本帖由 ccc 于 2017-08-02 发布。版面名称：渥太华华人论坛
Trump seen as a child by staff, says Fire and Fury author Michael Wolff
BBC, 6 minutes ago
Dozens queued for the midnight release of Fire and Fury
The author of a controversial book on Donald Trump's White House has defended his reporting, saying that he stands by everything he wrote and that the president's staff see him as a "child".
Michael Wolff, who says the book is based on about 200 interviews, was responding to the president's claims that it was "full of lies".
Mr Trump says he never spoke to him but Mr Wolff told NBC's Today show that they spent three hours together.
The book has now gone on sale early.
Mr Trump's lawyers had tried to block publication of Fire and Fury: Inside the Trump White House, alleging it contained many falsehoods.
The president himself tweeted on Friday that the "phony new book" was being pushed by the media and others to hurt him. He added: "They should try winning an election. Sad!"
Mr Wolff has hit back against White House attacks, saying the president has no credibility and that "100% of the people around him" question his fitness for office.
He added that White House staff described the president as childlike because "he has the need for immediate gratification. It's all about him... This man does not read, does not listen. He's like a pinball just shooting off the sides".
The book cites former top aide Steve Bannon as describing a meeting at Trump Tower in New York between a Russian lawyer and Trump election campaign officials, including Mr Trump's son Donald Jr, as "treasonous".
Both Mr Trump Jr and his father deny any collusion with Russians took place.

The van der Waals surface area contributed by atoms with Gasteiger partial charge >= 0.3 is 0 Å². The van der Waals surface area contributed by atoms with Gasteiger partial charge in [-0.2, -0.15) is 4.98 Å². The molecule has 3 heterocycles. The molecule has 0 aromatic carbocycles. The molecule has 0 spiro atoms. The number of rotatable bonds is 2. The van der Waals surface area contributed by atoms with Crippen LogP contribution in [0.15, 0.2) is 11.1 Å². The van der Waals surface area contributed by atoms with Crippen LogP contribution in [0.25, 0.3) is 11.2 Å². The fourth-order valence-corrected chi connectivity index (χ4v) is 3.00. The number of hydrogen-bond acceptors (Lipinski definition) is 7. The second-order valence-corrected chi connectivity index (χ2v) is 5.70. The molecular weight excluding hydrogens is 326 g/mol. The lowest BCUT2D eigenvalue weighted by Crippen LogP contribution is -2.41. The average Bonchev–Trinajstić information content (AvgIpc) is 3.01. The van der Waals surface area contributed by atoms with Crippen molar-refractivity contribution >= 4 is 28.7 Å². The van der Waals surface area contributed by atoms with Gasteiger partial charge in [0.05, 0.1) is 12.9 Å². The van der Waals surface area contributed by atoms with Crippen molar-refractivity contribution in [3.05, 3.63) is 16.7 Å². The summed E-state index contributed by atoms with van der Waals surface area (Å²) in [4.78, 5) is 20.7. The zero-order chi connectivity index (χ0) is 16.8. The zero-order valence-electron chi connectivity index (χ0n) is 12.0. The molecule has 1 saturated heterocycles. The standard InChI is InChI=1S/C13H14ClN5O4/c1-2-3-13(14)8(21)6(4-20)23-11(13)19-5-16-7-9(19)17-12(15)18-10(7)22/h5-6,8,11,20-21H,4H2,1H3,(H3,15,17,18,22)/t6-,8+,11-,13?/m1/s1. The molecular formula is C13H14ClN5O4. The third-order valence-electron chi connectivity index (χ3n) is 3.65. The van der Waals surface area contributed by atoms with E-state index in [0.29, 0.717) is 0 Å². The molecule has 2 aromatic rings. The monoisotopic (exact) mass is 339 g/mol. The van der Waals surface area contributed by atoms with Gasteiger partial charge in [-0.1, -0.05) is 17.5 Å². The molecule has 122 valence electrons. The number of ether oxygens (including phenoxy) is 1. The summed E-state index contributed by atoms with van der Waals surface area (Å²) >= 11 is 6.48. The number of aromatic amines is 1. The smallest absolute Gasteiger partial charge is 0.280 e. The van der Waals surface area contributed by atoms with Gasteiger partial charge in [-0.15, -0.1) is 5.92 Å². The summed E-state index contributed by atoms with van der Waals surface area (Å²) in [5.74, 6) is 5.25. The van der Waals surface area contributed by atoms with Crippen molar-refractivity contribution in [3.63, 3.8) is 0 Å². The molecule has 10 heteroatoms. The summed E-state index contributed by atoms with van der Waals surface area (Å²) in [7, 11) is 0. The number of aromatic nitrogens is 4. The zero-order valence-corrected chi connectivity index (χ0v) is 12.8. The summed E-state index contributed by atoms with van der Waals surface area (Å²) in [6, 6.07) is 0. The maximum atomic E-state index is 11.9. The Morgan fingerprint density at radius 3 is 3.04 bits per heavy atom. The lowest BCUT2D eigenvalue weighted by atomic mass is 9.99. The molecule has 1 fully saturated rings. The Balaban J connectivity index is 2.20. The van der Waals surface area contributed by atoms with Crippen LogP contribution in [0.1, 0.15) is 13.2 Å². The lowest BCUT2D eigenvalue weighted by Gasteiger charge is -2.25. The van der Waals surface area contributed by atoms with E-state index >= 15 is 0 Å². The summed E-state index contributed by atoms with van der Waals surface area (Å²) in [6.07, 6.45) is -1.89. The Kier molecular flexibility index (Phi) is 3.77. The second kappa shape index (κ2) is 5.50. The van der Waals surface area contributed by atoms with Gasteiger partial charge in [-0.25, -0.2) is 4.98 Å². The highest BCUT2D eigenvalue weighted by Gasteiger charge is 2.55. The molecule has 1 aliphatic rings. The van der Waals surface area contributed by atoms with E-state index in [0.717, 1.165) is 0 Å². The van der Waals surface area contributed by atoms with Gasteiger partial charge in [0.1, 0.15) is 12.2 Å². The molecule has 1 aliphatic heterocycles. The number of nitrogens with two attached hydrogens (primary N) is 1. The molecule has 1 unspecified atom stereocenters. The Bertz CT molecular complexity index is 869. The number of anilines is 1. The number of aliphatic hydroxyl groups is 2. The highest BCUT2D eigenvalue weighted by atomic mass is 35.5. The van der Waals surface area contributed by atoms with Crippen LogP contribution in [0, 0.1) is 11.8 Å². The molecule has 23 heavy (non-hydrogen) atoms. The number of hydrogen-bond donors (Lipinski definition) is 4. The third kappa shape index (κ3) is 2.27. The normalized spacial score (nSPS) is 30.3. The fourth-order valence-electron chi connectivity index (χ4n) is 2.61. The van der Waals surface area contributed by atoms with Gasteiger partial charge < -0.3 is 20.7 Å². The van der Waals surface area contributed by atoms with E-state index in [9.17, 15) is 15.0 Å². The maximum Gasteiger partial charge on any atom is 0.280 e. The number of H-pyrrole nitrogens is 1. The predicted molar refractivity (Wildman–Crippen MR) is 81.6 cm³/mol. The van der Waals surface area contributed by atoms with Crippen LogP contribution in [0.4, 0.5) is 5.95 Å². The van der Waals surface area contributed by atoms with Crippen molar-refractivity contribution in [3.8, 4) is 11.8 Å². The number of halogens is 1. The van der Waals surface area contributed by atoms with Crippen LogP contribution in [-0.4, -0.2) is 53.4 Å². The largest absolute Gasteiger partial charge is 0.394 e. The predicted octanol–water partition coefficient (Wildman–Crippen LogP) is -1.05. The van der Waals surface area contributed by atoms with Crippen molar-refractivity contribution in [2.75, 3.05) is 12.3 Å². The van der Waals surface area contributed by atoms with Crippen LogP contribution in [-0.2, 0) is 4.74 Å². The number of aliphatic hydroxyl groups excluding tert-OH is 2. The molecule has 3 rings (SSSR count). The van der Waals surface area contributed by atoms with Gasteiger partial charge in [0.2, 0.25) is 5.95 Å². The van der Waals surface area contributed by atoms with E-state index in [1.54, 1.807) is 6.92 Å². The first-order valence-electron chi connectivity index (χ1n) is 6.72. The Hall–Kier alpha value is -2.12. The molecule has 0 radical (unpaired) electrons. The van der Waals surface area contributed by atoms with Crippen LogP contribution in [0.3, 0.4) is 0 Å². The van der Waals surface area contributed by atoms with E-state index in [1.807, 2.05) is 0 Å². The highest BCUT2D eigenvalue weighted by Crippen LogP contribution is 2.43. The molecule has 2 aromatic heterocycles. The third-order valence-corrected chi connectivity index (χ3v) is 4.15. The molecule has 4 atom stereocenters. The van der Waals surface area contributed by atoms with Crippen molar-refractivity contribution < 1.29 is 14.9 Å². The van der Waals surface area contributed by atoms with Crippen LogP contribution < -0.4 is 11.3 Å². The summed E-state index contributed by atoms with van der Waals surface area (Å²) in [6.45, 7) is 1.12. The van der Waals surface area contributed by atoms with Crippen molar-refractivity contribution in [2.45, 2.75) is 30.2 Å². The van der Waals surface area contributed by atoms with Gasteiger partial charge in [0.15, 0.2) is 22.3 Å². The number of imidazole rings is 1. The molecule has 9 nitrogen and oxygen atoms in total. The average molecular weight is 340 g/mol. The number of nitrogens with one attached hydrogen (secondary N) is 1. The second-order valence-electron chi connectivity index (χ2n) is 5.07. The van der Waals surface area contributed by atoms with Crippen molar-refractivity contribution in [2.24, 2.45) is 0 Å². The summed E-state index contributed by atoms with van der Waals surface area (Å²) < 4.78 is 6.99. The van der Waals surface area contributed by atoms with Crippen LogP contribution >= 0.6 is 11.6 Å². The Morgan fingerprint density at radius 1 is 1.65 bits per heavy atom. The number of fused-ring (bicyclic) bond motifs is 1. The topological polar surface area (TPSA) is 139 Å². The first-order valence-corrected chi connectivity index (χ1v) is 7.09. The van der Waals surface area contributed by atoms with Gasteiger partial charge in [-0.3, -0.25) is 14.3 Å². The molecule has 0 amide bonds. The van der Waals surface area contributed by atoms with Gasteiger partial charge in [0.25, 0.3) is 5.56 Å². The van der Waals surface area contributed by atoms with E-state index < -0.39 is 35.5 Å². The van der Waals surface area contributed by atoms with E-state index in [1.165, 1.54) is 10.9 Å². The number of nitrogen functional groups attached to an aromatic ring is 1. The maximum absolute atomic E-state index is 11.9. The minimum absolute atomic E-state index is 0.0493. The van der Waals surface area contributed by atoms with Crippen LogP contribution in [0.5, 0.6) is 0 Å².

It also portrays Mr Trump as being surprised at winning the presidency.
Mr Wolff said it was "extraordinary" that the president of the US would try to stop publication of his book, a move that "the CEO of a mid-sized company" would not attempt.
Mr Trump said he had not given Mr Wolff access to the White House nor spoken to him for the book.
Mr Wolff responded: "What was I doing there if he didn't want me to be there? I absolutely spoke to the president... It was not off the record."
He said he had spent three hours with Mr Trump in total, both during the election campaign and after the inauguration.
Asked if attempts to block the book's publication, and the attendant publicity, had helped sales, Mr Wolff smiled and said: "Where do I send the box of chocolates?"
What else is in the book?
Mr Wolff's book makes many claims, including that:
The Trump team was shocked and horrified by his election win
His wife, Melania, was in tears of sadness on election night
Mr Trump was angry that A-list stars had snubbed his inauguration
The new president "found the White House to be vexing and even a little scary"
His daughter, Ivanka, had a plan with her husband, Jared Kushner, that she would be "the first woman president"
Ivanka Trump mocked her dad's "comb-over" hairstyle and "often described the mechanics behind it to friends"
The book is reportedly based on more than 200 interviews but some excerpts have been criticised and questioned.
Still, even if only half of what the book contains is true, it paints a damning portrait of a paranoid president and a chaotic White House, BBC North America editor Jon Sopel says.
One of the key claims is about the Trump Tower meeting. Mr Bannon is quoted in the book as saying about it: "They're going to crack Don Junior like an egg on national TV."
The meeting is being investigated by Special Counsel Robert Mueller as part of his inquiry into possible collusion between Trump campaign officials and Russians.
What has the White House said about Bannon?
Mr Trump said Mr Bannon - who was sacked in August - had "lost his mind" after losing his White House position.
President Trump faces questions about his relationship with former top aide Steve Bannon
On his Breitbart radio show on Wednesday, Mr Bannon responded to the president's criticism by saying Mr Trump was a "great man" and that he supported him "day in and day out".